HR & Management

Bosses continue to fail those with mental health conditions

3 min read

28 October 2014

Mental health prejudice still exists in UK businesses and those at the top of the country’s largest organisations are not doing enough to tackle the problem.

The overwhelming majority (94 per cent) of business leaders admit there is a prejudice in their organisation towards people with mental health issues, according to research conducted by Bupa.

Almost all (88 per cent) claim they are trying to encourage an open culture of discussion around mental health and yet as many as 70 per cent of employees don’t feel they can speak candidly about such issues or concerns.

The study, Breaking the Silence, identifies the disconnect between what leaders think they are doing to support good mental health and what employees say they are actually experiencing.

While three quarters (76 per cent) of business leaders know that creating a mentally healthy workforce makes good business sense, Bupa’s study reveals that leaders are not as understanding as they believe. Leaders admit to labelling employees with mental health conditions unpredictable (27 per cent), erratic (22 per cent) and weak (22 per cent).

Meanwhile, almost half (47 per cent) report treading on eggshells around employees who have experienced a mental health condition and one in five leaders (22 per cent) avoid talking to them altogether.

“Despite business leaders recognising the importance of addressing mental health at work there is still a long way to go to break down the wall of silence and create genuine change,” says Patrick Watt, corporate director at Bupa.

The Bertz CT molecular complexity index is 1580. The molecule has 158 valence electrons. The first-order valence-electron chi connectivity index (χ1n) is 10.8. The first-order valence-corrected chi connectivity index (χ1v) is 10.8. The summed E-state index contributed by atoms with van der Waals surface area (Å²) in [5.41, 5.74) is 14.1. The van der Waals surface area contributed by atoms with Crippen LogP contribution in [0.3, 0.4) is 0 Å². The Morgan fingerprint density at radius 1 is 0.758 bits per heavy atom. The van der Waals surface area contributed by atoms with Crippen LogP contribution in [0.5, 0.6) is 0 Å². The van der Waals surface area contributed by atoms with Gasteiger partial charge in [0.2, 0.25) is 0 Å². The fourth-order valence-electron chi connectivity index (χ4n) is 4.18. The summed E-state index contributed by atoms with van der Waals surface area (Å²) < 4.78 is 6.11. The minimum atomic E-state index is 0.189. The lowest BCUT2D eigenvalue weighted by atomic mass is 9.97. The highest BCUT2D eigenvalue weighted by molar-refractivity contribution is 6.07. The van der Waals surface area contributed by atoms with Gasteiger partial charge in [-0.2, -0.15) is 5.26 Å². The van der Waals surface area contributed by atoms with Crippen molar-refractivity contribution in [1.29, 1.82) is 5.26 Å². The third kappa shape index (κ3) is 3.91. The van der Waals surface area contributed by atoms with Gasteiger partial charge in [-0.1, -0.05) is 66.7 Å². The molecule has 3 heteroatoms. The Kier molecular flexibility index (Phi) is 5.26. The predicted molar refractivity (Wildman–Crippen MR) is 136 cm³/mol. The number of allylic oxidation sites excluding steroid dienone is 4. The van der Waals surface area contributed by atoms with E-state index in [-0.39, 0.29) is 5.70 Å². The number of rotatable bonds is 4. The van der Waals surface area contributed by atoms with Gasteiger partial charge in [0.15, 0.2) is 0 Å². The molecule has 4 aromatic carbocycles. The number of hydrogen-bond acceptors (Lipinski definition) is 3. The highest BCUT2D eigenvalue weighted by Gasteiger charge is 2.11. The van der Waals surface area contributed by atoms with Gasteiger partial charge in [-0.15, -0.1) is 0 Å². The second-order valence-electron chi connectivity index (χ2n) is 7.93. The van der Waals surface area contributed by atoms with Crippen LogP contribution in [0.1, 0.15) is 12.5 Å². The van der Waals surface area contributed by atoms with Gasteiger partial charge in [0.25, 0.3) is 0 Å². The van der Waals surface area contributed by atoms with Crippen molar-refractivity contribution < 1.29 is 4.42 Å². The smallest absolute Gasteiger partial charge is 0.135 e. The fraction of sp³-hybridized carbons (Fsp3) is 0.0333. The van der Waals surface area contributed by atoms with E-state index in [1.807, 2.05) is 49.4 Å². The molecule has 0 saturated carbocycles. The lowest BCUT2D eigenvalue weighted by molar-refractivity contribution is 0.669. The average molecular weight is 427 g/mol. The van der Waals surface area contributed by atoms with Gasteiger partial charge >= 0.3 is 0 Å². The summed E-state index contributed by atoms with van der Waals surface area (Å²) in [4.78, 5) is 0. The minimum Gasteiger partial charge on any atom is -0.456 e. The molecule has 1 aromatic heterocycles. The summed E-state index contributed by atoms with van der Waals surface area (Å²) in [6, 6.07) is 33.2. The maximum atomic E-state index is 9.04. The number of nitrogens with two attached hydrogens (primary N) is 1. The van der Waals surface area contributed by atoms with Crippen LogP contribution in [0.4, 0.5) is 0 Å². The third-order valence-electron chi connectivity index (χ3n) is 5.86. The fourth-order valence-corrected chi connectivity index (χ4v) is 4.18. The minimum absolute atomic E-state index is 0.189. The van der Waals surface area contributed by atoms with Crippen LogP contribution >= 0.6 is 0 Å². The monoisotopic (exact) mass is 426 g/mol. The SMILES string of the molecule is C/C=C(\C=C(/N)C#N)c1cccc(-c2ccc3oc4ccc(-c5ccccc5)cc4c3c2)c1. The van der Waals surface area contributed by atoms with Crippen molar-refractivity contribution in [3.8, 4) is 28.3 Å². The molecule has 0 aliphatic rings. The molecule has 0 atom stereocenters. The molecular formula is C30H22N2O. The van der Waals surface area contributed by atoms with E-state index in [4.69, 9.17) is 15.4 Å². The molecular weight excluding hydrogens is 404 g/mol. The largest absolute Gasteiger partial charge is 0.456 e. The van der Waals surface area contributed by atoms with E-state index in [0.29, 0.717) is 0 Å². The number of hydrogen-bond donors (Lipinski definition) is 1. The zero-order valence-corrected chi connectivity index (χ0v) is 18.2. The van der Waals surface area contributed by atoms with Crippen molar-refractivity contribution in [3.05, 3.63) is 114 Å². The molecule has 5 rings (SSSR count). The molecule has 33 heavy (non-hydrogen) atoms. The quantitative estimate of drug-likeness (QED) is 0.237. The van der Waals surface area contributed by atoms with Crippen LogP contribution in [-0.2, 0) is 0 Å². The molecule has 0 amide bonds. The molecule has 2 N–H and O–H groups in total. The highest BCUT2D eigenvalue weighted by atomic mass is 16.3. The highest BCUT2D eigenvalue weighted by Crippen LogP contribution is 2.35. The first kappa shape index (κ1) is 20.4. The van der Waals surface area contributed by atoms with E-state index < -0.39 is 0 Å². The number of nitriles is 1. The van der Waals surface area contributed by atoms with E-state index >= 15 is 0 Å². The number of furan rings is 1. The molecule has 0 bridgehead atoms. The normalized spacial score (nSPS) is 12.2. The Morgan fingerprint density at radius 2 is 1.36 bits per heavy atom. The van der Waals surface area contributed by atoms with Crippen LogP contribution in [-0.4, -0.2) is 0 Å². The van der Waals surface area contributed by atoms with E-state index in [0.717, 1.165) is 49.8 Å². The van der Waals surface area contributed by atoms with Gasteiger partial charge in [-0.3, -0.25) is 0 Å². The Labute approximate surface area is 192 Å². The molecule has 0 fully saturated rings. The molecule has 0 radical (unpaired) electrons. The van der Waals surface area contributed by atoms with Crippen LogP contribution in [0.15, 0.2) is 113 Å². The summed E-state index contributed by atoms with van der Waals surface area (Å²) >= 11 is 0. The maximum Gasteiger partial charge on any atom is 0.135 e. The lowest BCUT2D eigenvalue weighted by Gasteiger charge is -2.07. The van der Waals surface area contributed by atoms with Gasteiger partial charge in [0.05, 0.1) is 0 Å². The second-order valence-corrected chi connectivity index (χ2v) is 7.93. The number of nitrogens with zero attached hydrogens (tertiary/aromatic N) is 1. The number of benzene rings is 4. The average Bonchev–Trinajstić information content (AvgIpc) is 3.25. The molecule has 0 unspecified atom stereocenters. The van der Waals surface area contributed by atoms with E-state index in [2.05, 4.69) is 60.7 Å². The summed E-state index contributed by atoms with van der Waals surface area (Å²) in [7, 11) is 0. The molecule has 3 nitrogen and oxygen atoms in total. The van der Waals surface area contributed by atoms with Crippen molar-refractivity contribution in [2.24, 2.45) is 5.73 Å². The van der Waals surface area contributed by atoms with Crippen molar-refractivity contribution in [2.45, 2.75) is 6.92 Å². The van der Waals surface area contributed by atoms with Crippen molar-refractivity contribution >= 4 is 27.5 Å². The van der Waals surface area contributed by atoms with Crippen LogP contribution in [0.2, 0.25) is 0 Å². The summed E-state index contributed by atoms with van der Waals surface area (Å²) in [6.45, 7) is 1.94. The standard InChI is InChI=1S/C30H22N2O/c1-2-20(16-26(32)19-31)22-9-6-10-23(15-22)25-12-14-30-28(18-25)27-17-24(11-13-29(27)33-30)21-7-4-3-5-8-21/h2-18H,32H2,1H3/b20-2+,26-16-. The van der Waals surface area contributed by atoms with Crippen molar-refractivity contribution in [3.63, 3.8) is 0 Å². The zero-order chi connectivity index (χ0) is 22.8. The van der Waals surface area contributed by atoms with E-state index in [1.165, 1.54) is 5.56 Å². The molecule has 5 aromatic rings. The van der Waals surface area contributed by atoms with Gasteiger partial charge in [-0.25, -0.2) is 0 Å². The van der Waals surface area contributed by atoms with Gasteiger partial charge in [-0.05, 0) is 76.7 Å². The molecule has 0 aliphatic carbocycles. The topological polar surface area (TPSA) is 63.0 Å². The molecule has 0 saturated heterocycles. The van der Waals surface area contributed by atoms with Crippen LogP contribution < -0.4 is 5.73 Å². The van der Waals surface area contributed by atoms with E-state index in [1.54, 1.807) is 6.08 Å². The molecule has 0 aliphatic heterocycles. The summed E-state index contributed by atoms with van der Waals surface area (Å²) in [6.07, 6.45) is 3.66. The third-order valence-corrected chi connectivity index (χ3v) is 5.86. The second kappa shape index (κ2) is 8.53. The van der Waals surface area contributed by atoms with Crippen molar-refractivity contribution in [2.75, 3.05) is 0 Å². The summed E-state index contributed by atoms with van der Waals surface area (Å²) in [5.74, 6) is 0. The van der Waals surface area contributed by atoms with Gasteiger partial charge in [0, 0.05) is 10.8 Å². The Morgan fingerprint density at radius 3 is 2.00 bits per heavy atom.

“Businesses must take immediate action. Managers need to be trained to spot the signs and know how to support employees to get the right help.”

Further to the culture of silence, Bupa’s research reveals that worrying prejudices are negatively impacting employees’ progress at work. One in five employees (20 per cent) that have suffered with mental health issues have been put under pressure to resign, while half (51 per cent) believe they are less likely to get promoted.

This is reflected in the views of those at the top, with a quarter (27 per cent) of business leaders believing that workers with mental health illnesses will fail to return to full productivity. Yet over half (53 per cent) of employees who are experiencing these conditions feel they are still top performers.

“Great talent is being lost and demotivated due to a lack of understanding about mental health. Yet, it is perfectly possible for employees to return to work after a mental illness, and not only perform, but excel in their roles,” adds Watt.

“Business leaders must be the champions of change: tackling the stigma around mental health, eliminating practices or cultural habits that cause stress, and encouraging people to speak up and to seek help without fear or consequence. Turning a blind eye will only push issues further underground.”